Does Your Company Handle Hazardous Waste?
by James Pray >
Does Your Company Handle Hazardous Waste? (Download a PDF of this article)
2016 has seen an unprecedented number of Environmental Protection Agency (“EPA”) site inspections looking for violations of hazardous waste laws here in Iowa. The targeted businesses appear to be smaller companies that are already listed in the EPA’s database as hazardous waste generators or transporters. Most of these smaller businesses have likely never experienced a full inspection of their operation by an EPA inspector. If your business processes or manufactures any materials or chemicals, then it may be generating hazardous materials. Hazardous materials can be by-products of a process like painting or cleaning or leftover products that can no longer be used. The law that the EPA is enforcing is known as the Resource Conservation and Recovery Act (“RCRA” and pronounced “rick-ruh”). RCRA regulates both solid waste (Subtitle D) and hazardous waste (Subtitle C). The Iowa Department of Natural Resources (“IDNR”) shares jurisdiction with the EPA over solid waste issues, but the EPA is the sole agency overseeing hazardous waste enforcement.
Companies generally fall into one of three categories. Companies that generate less than 220 pounds of hazardous waste per month and store less than 2,200 pounds at any time are generally considered “Conditionally Exempt Small Quantity Generators.” These companies must still identify their waste, avoid storing hazardous waste in excess of the limit, and properly dispose of and manage the waste. The other two categories - Small Quantity Generators and Large Quantity Generators - generate more than these minimal amounts and are subject to increasingly rigorous regulatory requirements as the weight of the waste increases.
What is a hazardous waste? Subtitle C of RCRA only applies to hazardous wastes that are generated by any industrial, commercial, public or other non-residential operation. The rules set forth several steps to assess whether a hazardous waste is involved. First, the waste must be a “solid waste” such as garbage or refuse, sludge from a wastewater treatment plant, water supply treatment plant or air pollution control facility, and other discarded material, resulting from industrial, commercial, mining and agricultural operations. However, not all solid waste is a hazardous waste and not all hazardous waste is what you might consider a solid. In the regulatory definitions that defy common sense, a solid waste includes wastes that are liquid, semi-solid or contain gaseous material. Second, the waste must contains a chemical substance that is on an EPA list of hazardous wastes. Usually the only way to know if a waste product is on the list is to conduct a “hazardous waste determination.” This may require testing the material in a laboratory. Failure to conduct this determination can be the basis for an enforcement action even if it turns out that the waste is harmless. I have actually had conversations with EPA enforcement officers as to whether a partially filled can of soda can be considered to be hazardous waste due to its extremely low pH.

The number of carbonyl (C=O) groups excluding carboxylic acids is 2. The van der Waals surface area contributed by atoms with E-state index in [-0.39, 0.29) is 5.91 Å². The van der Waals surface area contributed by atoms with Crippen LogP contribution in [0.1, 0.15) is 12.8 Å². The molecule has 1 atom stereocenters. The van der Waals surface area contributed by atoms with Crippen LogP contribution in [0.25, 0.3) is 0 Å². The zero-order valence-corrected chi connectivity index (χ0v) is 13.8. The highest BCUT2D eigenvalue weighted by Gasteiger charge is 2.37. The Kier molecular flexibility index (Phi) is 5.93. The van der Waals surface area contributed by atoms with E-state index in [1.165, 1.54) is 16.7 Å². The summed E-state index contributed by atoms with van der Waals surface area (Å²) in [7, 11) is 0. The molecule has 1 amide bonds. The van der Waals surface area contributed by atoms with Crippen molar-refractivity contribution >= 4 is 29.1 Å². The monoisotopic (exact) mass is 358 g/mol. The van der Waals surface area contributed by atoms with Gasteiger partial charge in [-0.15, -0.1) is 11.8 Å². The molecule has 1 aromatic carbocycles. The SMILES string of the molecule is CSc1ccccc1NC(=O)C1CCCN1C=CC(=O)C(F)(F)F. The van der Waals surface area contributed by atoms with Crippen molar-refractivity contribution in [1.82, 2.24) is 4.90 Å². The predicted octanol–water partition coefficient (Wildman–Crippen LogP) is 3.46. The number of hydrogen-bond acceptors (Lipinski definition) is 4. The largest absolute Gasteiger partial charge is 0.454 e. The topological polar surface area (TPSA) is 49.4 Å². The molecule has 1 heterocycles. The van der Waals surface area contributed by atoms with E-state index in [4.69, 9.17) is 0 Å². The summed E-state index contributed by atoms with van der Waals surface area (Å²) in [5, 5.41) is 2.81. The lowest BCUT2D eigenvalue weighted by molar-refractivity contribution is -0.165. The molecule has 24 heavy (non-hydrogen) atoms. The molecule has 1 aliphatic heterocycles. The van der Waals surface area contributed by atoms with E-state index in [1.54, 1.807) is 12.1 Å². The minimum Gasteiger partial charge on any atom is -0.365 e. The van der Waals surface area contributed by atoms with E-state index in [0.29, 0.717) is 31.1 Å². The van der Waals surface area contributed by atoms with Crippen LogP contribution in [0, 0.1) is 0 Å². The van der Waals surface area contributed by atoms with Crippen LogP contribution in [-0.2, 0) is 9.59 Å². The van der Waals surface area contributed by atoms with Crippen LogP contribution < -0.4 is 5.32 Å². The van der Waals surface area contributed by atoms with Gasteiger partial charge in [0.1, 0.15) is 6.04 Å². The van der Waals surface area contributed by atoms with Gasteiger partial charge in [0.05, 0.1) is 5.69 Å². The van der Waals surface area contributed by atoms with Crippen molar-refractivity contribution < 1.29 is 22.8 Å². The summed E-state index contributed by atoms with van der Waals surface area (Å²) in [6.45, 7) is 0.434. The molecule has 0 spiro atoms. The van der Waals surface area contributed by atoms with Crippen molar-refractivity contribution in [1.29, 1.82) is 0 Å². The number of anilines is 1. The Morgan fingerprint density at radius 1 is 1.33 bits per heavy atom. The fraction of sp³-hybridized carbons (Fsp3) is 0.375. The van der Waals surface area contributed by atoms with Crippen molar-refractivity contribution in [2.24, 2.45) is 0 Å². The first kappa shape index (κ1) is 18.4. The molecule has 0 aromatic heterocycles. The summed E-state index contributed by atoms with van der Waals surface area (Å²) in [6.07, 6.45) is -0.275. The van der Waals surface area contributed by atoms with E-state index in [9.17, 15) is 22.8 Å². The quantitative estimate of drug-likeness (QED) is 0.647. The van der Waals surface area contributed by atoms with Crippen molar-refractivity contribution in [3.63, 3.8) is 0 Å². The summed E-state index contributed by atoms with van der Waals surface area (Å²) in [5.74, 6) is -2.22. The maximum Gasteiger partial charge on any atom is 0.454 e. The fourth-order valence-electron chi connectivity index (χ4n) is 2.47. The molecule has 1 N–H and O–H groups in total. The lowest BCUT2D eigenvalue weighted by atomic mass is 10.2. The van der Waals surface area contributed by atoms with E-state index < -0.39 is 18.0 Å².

Many RCRA inspectors are either retired EPA employees or independent contractors. These inspectors will present credentials when visiting a site. They are also required to inform the company being inspected whether the inspection is randomly selected or based on a complaint. It is not uncommon to receive a “Notice of Preliminary Findings” from the inspector at the conclusion of the site visit. This notice is not final, but it is a fairly reliable indication of potential enforcement actions. It is not uncommon for inspectors to find things such as spent lamps containing mercury that are improperly stored and labeled or hazardous waste containers that are not properly marked or closed. A used fluorescent light tube standing in the corner of a closet is enough to trigger an enforcement action. If your company is inspected and receives a Notice of Preliminary Findings, then you should consider retaining counsel for assistance. It is not uncommon for RCRA penalties to be fairly substantial and certainly higher than the penalties commonly issued by the IDNR.
The EPA is working hard to generate awareness among Iowa companies that the EPA is serious about hazardous waste compliance. If your company may be handling hazardous wastes and is not certain that it is in compliance then it should do everything it can to come into compliance before the EPA comes knocking at the door. If you are an Iowa company that does not have an employee dedicated to handling hazardous waste compliance, you should contact the Iowa Waste Reduction Center (“IWRC”) at the University of Northern Iowa for compliance assistance. The IWRC can provide training and assistance in making sure your Iowa company is in compliance.
If EPA does come knocking at your door, be sure to reach out to your BrownWinick attorney for assistance.
James L. Pray is a member of BrownWinick and the Chair of the Environmental Law practice group. Jim’s practice includes both consulting and litigation services to the business community with an emphasis on assisting with environmental, railroad, utility, due diligence and business workout concerns. You can reach Jim at (515) 242-2404 or email@example.com.